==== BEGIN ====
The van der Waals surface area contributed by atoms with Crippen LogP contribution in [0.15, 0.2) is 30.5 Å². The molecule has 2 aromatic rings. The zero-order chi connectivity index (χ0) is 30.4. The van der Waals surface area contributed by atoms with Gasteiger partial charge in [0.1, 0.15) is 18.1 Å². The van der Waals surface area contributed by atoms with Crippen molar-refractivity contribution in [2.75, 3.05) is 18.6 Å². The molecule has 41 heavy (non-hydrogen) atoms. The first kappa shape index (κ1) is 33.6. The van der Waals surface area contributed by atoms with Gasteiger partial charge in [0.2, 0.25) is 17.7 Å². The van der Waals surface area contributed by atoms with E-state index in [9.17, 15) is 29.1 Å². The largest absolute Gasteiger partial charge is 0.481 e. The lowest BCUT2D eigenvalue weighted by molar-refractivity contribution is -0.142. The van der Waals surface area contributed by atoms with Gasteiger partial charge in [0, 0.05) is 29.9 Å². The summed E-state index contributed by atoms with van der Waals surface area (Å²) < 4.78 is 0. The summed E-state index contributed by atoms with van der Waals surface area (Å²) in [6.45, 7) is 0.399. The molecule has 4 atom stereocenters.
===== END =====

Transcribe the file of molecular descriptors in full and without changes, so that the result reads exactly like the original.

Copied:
The van der Waals surface area contributed by atoms with Crippen LogP contribution in [0.15, 0.2) is 30.5 Å². The molecule has 2 aromatic rings. The zero-order chi connectivity index (χ0) is 30.4. The van der Waals surface area contributed by atoms with Gasteiger partial charge in [0.1, 0.15) is 18.1 Å². The van der Waals surface area contributed by atoms with Crippen molar-refractivity contribution in [2.75, 3.05) is 18.6 Å². The molecule has 41 heavy (non-hydrogen) atoms. The first kappa shape index (κ1) is 33.6. The van der Waals surface area contributed by atoms with Gasteiger partial charge in [0.2, 0.25) is 17.7 Å². The van der Waals surface area contributed by atoms with E-state index in [9.17, 15) is 29.1 Å². The largest absolute Gasteiger partial charge is 0.481 e. The lowest BCUT2D eigenvalue weighted by molar-refractivity contribution is -0.142. The van der Waals surface area contributed by atoms with Gasteiger partial charge in [0, 0.05) is 29.9 Å². The summed E-state index contributed by atoms with van der Waals surface area (Å²) < 4.78 is 0. The summed E-state index contributed by atoms with van der Waals surface area (Å²) in [6.45, 7) is 0.399. The molecule has 4 atom stereocenters.